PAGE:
"Of an overdose."

The news made the rounds through Elizabeth's social media circles, people acting their asses off about what a great guy Garrett had been. How much they would miss him. How they'd had no idea of the demons he was battling.

Please. The only battles Garrett ever fought were against people with a fraction of his power. In my opinion, he lived a lot longer than he should have.

I don't say that to Johns, because I'm not stupid. Garrett's parents placed the blame for his near death-and subsequent decline into addiction-squarely on me. They are rich and powerful, so this makes life difficult. I'm not looking to make it unbearable.

Johns taps his chin. "Did you know illicit drug deaths are treated as homicides?" He plainly does not expect an answer. "Part of my investigation consists of just talking to people who knew the victim."

The victim. Just talking, my ass. "I haven't spoken to Garrett in years." I wasn't allowed to speak to him, even if I'd wanted to.

Johns' voice sharpens. "But you know how he died."

My mouth opens, to say what, I don't know. That I saw it on the internet, but Garrett wasn't the one I was spying on? Yeah, that wouldn't sound suspicious at all.

I snap my mouth shut. I of all people should know it's never a good idea to talk to the police.

Johns is blocking the way back to my building. I'm afraid that if I get on the bus that's pulling up next to us, he'll board it along with me.

"Do you have a minute to talk? In your apartment, maybe? Sure be a lot more comfortable than out here." Now he shivers, but we both know it's a performance. I'm already shaking my head. "Come on, now, Mary. I've just got a couple things I need you to clear up. You don't want to have to come up to the precinct and piss away half your day, do you?"

My chest tightens, lips going numb as the blood drains from my face. I've never been great at thinking on my feet. The bus pulls away, and there's that escape gone, along with any hope of being on time for my newest crappy job.


I whirl around, narrowly avoiding a face-plant situation, though this time Johns doesn't bother to help me. Behind us is Miguel, who lives in my building. Great. He's holding his phone vertically. I am so, so glad that my humiliation will be fodder for his @OBEPhDLife channel or whatever the fuck he has. Everyone's got a presence, no matter how obscure, and they're all just waiting for their viral moment.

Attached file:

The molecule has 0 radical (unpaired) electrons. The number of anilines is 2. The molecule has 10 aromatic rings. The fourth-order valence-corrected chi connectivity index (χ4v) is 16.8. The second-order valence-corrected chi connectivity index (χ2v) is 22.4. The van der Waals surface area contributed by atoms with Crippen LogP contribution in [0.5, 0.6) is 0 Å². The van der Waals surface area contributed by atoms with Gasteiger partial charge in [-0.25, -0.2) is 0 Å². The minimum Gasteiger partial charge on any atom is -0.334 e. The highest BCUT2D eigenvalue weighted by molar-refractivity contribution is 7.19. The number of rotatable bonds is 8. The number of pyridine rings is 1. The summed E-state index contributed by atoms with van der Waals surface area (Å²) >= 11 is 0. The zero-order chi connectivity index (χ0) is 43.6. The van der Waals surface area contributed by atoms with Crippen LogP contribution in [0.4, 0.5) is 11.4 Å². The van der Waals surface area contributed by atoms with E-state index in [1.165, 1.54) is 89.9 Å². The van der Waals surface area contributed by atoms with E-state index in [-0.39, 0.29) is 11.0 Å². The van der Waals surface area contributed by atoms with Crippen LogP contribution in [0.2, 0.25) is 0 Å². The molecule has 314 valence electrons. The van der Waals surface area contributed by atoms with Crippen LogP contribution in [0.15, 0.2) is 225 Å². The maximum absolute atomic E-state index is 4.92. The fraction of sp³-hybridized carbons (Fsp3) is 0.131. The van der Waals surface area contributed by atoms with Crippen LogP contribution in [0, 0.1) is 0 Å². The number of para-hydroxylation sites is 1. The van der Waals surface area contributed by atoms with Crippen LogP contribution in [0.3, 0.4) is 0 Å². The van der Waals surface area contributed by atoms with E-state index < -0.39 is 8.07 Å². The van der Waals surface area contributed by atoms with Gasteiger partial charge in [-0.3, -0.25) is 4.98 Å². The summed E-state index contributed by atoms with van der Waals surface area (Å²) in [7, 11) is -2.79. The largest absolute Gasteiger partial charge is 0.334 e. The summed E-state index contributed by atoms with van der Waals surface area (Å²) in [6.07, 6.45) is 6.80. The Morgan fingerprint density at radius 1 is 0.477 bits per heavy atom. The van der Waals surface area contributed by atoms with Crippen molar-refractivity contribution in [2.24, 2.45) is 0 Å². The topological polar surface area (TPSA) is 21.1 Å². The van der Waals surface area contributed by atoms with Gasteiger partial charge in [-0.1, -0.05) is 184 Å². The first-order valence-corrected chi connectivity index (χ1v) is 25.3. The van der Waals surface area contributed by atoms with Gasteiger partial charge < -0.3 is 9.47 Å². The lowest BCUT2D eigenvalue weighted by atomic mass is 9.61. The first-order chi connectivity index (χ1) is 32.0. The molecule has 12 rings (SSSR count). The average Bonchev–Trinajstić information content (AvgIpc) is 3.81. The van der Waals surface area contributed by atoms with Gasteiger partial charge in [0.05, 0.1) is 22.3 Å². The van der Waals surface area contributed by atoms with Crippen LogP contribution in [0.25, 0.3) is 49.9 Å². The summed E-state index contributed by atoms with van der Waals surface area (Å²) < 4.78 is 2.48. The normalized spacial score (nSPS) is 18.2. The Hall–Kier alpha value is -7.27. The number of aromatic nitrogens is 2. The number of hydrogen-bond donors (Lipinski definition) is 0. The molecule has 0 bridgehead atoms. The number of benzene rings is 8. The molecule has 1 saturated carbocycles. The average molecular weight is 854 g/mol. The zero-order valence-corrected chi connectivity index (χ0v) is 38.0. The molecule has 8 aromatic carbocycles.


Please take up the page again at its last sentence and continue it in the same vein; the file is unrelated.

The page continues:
But his eyes are narrowed in Johns' direction. He asks me, "Everything okay here?"

Johns puts on a warm but insincere smile. "Well, that's up to Ms. Burke-"

"Is she free to go?"

Johns glances at me, then at the phone, and for the first time seems less than in control. "You don't have permission to record-"

"I don't need it. We're on a public street. Is she under arrest?" Miguel's tone remains pleasant; it's the words that are incendiary.

Johns makes eye contact with me. "You should get your side of the story on the record before it comes to that."

"My side of the story? I don't have a story. I didn't have anything to do with it." I'm intentionally vague, because Miguel already knows more than he needs to about my sordid history.

"Then you've got nothing to worry about," Johns says. "You want to put this to bed, Mary, and now's the time."

He holds my eye. I try not to look away, but after a moment that feels much longer than it probably is, I have to.

Miguel's phone, and Miguel behind it, continues to bear witness.

Johns sighs. He brings out a card and extends it to me between two leather-gloved fingers.

"Give me a call when you get a minute. Among other things, I've got Garrett's people wondering where you were the night he passed, and I'm sure you want to allay that interest as soon as possible."

If he's trying to intimidate me, it absolutely works. Wordlessly, I accept the card, because that's how I push the detective out of my life for a little longer. Glancing at it, I see he works here in the city now. It's a common enough pipeline from the town where I went to college.

Where Elizabeth and I went to college.

"You planning any travel? Going home for the holidays?"

I don't imagine the mocking note in his voice. That particular trip hasn't happened for a long time. I shake my head, avoiding his eyes.

"Good. Let me know if you decide to leave town. Then I won't have to come after you."

Johns throws Miguel one last, irritated glance before striding off in his wing tips. Miguel and I watch him go, hoping he'll slip and fall on his ass. Or I'm hoping it, anyway.

Miguel puts his phone away and turns to me, which is my cue to scuttle back through the building doors and hopefully up the stairs before he gets a chance to ask any questions. I've decided I'm not going in to work. Under-the-table cleaning and call-center jobs aren't the easiest to get, but they aren't the hardest, and I don't need any more proof that leaving my apartment today was a bad idea.

Maybe staying here was the bad idea. I should have moved across the country years ago; then I wouldn't be in this mess.

But if I'd moved, I wouldn't live in the same city as Elizabeth.

"Mary, hold up!"

I can't flagrantly be a bitch, not when Miguel saved me out there. I stop in front of the mailboxes, most of which have broken locks, and sweep at least a week's worth of bills, payday-loan circulars, and whatever else into my bag.

"Thanks for stepping in," I say. "I think he had me confused with someone else, but cops never believe you when you tell them that."

Miguel's shaking his head while he grabs his own mail. "I hate how they throw their weight around." Usually he speaks in a mild drawl, but now his tone is sharp with indignation, which reminds me why he's the only person in this building I talk to voluntarily. We're not friends. I've never gotten the hang of making those, with that one unfortunate exception. Still, we've bonded somewhat over the fact that we're both from small, shitty towns, his in Florida and mine farther north.